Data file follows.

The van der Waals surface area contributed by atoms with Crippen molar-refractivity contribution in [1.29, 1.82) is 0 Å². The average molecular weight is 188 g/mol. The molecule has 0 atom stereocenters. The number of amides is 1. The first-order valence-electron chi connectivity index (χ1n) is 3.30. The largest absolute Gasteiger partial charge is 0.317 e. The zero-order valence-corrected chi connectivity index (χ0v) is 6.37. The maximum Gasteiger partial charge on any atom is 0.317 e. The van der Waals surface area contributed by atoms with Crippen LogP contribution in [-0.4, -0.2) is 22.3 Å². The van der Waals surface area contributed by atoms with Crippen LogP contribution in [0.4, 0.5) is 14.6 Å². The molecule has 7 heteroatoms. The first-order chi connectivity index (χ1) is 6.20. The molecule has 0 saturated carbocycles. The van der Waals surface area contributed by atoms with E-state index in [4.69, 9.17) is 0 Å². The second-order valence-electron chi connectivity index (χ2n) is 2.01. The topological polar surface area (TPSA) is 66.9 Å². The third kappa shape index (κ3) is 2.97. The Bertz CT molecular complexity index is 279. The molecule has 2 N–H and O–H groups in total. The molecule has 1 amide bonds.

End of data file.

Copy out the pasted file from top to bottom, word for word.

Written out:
The van der Waals surface area contributed by atoms with Crippen molar-refractivity contribution in [1.29, 1.82) is 0 Å². The average molecular weight is 188 g/mol. The molecule has 0 atom stereocenters. The number of amides is 1. The first-order valence-electron chi connectivity index (χ1n) is 3.30. The largest absolute Gasteiger partial charge is 0.317 e. The zero-order valence-corrected chi connectivity index (χ0v) is 6.37. The maximum Gasteiger partial charge on any atom is 0.317 e. The van der Waals surface area contributed by atoms with Crippen LogP contribution in [-0.4, -0.2) is 22.3 Å². The van der Waals surface area contributed by atoms with Crippen LogP contribution in [0.4, 0.5) is 14.6 Å². The molecule has 7 heteroatoms. The first-order chi connectivity index (χ1) is 6.20. The molecule has 0 saturated carbocycles. The van der Waals surface area contributed by atoms with E-state index in [4.69, 9.17) is 0 Å². The second-order valence-electron chi connectivity index (χ2n) is 2.01. The topological polar surface area (TPSA) is 66.9 Å². The third kappa shape index (κ3) is 2.97. The Bertz CT molecular complexity index is 279. The molecule has 2 N–H and O–H groups in total. The molecule has 1 amide bonds.